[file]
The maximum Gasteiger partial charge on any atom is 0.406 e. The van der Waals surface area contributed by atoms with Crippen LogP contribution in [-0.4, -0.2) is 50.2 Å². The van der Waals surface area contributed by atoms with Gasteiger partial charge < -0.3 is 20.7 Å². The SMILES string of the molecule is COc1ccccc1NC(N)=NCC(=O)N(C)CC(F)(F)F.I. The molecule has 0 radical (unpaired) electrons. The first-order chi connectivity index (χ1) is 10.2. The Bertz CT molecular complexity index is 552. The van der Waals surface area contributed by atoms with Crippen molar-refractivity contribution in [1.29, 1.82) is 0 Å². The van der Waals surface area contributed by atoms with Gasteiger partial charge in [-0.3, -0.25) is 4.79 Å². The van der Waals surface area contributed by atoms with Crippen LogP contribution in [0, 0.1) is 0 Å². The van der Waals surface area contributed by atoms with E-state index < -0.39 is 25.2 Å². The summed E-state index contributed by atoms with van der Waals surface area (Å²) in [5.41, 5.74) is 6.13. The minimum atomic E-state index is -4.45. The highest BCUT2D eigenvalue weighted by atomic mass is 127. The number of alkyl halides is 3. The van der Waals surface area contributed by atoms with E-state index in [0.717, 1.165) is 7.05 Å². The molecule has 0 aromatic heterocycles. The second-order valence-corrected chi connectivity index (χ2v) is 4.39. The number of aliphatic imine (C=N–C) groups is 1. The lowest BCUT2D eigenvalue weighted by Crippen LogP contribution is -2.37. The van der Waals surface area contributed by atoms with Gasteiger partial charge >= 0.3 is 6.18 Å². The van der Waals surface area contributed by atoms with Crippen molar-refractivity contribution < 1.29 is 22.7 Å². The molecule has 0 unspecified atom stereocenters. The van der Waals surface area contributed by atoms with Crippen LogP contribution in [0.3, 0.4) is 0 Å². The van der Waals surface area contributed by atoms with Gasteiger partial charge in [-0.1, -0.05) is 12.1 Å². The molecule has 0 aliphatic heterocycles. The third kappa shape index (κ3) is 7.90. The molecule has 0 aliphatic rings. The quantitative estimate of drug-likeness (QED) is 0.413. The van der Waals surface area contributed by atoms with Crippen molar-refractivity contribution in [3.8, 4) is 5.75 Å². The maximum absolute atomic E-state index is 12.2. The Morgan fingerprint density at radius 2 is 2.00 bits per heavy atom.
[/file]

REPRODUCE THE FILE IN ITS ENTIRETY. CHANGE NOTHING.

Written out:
The maximum Gasteiger partial charge on any atom is 0.406 e. The van der Waals surface area contributed by atoms with Crippen LogP contribution in [-0.4, -0.2) is 50.2 Å². The van der Waals surface area contributed by atoms with Gasteiger partial charge < -0.3 is 20.7 Å². The SMILES string of the molecule is COc1ccccc1NC(N)=NCC(=O)N(C)CC(F)(F)F.I. The molecule has 0 radical (unpaired) electrons. The first-order chi connectivity index (χ1) is 10.2. The Bertz CT molecular complexity index is 552. The van der Waals surface area contributed by atoms with Crippen molar-refractivity contribution in [1.29, 1.82) is 0 Å². The van der Waals surface area contributed by atoms with Gasteiger partial charge in [-0.3, -0.25) is 4.79 Å². The van der Waals surface area contributed by atoms with Crippen LogP contribution in [0, 0.1) is 0 Å². The van der Waals surface area contributed by atoms with E-state index < -0.39 is 25.2 Å². The summed E-state index contributed by atoms with van der Waals surface area (Å²) in [5.41, 5.74) is 6.13. The minimum atomic E-state index is -4.45. The highest BCUT2D eigenvalue weighted by atomic mass is 127. The number of alkyl halides is 3. The van der Waals surface area contributed by atoms with E-state index in [0.717, 1.165) is 7.05 Å². The molecule has 0 aromatic heterocycles. The second-order valence-corrected chi connectivity index (χ2v) is 4.39. The number of aliphatic imine (C=N–C) groups is 1. The lowest BCUT2D eigenvalue weighted by Crippen LogP contribution is -2.37. The van der Waals surface area contributed by atoms with Gasteiger partial charge >= 0.3 is 6.18 Å². The van der Waals surface area contributed by atoms with Crippen molar-refractivity contribution < 1.29 is 22.7 Å². The molecule has 0 unspecified atom stereocenters. The van der Waals surface area contributed by atoms with Crippen LogP contribution in [0.3, 0.4) is 0 Å². The van der Waals surface area contributed by atoms with Gasteiger partial charge in [-0.1, -0.05) is 12.1 Å². The molecule has 0 aliphatic heterocycles. The third kappa shape index (κ3) is 7.90. The molecule has 0 aliphatic rings. The quantitative estimate of drug-likeness (QED) is 0.413. The van der Waals surface area contributed by atoms with Crippen molar-refractivity contribution in [3.8, 4) is 5.75 Å². The maximum absolute atomic E-state index is 12.2. The Morgan fingerprint density at radius 2 is 2.00 bits per heavy atom.